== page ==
I have within my ideology the belief that any man who stands for nothing, not only could, but would fall for anything. I believe through my transaction with “A Little Cloud” from Dublin, Joyce’s repertoire and mine greatly agree through the various elements he uses to display the general paralysis of Dublin, such as character development, setting, plot, point of view, and especially epiphany as I experienced it first hand. Joyce, a seemingly masterful wordsmith, has developed this story “A Little Cloud” through great detail in a way that I can truly relate to everything I see and read; he continues in this story as in the others to reiterate and enforce this strong sense of paralysis this city bears.
Little Chandler, the main character in “A Little Cloud”, is a man with an undeveloped sense of self. Joyce describes how he carries on through life so unattached to his goals, feelings, and desires, as one who is characteristic of this city of Dublin drowned in its paralysis. Joyce writes how he walks through the streets, probably with his head down looking at his feet, passing people who he thinks he is inferior to, but in reality he is not even inferior to himself. He scurries along the dirty dark streets of Dublin on his way. Chandler was a small man, he even “gave one the idea of being a little man. His hands were white and small, his voice was quiet…” From the mere description of Chandler I get the idea that Chandler possess his paralysis in his personal development. It seems as though he has not grown into being a real man.
Through the same yet different token, Gallaher represents a real man. He is a fair-weather friend so to speak as he patronizes “dear dirty Dublin” with his gracious visit and as he rubs the Dubliners’ noses in his success. This is one of his many extensive global trips as he escapes from the hustle and bustle of his successful air in London as a prestigious member of the London Press. Gallaher waits for Chandler in a bar, a real man’s place, for a rendezvous they have to catch up on old times. The first impression of Gallaher is created through his demeanor, as is Chandler’s. He sits with his back against the bar and “his feet planted far apart,” just like a real man who takes up all the space he can. Upon greeting Chandler he initially starts him drinking, hard liquor no less. Then, “Gallaher took off his hat and displayed a large closely cropped head. His face was heavy, pale and clean-shaven. His bluish slate-colour eyes relieved his unhealthy pallor which shone above the vivid orange tie he wore.” Joyce describes the feature of a man who is confident in himself as he shamelessly wears a bald head as not all men can do. Gallaher is indeed successful in his own rite but why does he feel it necessary to come back and revile in his glory? This could be his paralysis shining through his “real man” demeanor.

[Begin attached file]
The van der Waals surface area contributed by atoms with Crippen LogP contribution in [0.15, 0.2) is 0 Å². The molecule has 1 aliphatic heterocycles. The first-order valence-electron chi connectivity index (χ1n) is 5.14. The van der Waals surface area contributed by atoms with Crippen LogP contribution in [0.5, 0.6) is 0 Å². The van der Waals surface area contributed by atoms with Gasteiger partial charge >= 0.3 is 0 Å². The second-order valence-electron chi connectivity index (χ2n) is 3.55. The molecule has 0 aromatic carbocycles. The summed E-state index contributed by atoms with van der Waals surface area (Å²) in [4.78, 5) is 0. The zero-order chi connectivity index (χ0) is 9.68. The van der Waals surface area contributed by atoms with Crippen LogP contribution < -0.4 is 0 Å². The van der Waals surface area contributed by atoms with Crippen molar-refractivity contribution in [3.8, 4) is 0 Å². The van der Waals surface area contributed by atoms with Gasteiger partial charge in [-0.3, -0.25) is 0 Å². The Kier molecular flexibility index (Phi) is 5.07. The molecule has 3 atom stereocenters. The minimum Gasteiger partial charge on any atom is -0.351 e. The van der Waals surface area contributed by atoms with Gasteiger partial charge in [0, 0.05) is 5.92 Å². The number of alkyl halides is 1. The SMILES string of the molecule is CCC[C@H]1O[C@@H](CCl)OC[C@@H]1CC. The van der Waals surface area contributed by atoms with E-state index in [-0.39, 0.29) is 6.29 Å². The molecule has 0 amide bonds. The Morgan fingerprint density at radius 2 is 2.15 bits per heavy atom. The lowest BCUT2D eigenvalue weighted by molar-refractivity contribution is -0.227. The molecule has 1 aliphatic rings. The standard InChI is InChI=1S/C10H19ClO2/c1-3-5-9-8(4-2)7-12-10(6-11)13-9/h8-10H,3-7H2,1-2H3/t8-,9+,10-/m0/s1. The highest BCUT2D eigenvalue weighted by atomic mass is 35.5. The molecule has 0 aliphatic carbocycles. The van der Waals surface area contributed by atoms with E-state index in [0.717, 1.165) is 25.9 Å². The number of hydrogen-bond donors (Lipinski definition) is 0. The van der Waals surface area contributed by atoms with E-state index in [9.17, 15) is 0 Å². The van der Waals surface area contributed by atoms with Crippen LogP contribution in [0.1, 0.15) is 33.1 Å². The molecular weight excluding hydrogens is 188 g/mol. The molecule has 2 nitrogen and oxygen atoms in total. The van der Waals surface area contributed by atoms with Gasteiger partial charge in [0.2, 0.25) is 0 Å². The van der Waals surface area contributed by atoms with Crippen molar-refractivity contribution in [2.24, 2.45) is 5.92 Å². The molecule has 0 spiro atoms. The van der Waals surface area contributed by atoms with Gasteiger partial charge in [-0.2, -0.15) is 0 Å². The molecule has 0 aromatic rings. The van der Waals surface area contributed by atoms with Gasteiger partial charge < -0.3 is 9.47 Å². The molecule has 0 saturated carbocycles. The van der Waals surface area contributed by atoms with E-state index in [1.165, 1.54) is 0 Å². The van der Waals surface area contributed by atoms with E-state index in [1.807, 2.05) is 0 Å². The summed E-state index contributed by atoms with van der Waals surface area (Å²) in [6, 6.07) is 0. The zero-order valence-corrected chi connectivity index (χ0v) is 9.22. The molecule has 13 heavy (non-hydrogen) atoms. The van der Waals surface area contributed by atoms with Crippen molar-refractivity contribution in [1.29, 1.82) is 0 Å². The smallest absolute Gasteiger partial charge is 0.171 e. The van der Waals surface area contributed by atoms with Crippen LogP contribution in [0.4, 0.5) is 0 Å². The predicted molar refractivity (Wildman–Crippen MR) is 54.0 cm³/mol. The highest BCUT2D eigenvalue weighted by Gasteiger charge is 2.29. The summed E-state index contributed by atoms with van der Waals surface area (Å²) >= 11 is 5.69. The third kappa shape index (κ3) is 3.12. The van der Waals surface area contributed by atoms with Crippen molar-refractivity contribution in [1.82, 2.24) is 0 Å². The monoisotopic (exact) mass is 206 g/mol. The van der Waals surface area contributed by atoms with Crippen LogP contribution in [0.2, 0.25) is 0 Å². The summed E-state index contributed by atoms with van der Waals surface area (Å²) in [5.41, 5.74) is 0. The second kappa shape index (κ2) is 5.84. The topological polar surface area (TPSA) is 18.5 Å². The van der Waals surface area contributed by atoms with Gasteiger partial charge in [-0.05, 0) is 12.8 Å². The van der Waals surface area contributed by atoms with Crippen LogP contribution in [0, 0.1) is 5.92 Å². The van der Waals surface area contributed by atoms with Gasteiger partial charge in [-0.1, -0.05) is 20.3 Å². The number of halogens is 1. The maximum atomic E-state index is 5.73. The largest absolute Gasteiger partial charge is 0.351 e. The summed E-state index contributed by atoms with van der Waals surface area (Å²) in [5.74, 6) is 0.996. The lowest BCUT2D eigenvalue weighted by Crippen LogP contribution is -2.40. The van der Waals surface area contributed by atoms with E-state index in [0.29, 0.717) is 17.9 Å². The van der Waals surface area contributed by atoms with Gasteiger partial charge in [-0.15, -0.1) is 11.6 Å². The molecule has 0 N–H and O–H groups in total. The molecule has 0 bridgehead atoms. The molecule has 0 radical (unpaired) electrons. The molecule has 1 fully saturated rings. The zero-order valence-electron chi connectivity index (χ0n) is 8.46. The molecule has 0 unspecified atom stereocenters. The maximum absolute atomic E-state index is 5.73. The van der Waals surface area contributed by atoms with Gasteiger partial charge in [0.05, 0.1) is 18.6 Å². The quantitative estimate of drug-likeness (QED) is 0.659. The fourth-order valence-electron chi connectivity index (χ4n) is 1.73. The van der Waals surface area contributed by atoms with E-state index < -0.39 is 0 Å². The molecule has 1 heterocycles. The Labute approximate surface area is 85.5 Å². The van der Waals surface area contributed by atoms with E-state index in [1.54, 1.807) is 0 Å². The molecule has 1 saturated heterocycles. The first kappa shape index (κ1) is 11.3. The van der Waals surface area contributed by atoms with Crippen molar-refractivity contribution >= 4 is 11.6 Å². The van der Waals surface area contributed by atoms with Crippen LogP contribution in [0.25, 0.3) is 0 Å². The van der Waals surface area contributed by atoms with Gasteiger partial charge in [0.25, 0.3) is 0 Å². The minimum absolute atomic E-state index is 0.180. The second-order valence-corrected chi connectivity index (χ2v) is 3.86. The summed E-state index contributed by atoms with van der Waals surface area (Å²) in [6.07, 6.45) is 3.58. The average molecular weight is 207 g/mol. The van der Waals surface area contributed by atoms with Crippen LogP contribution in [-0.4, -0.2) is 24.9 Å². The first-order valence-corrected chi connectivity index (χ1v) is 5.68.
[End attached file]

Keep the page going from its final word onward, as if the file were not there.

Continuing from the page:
Moreover with the idea of paralysis through the characters, Mrs. Little Cloud, Annie, marries Chandler, and for what? The two of them are only two years old at marriage and already they are seemingly unhappy and yet they still do not have good communication. In his melancholy moments of thinking about life as he typically becomes sad he thinks about some books from his old days: “…he had been tempted to take one down and read out something to his wife. But shyness had always held him back; and so the books remained on the shelf. At times he repeated lines to himself and this consoled him.” Chandler is now a man who is fairly newly married with a child, a baby boy. Why does he need such consolation from tawdry lines of poetry. Did Annie not see this in her betrothed Little Chandler? Was it her paralysis that allowed herself to marry him in hopes that things would get better? It is only indicative of the paralysis in the city of Dublin in reference to how this couple deals with each other. There are suggested feelings of hate between them yet they do not deal with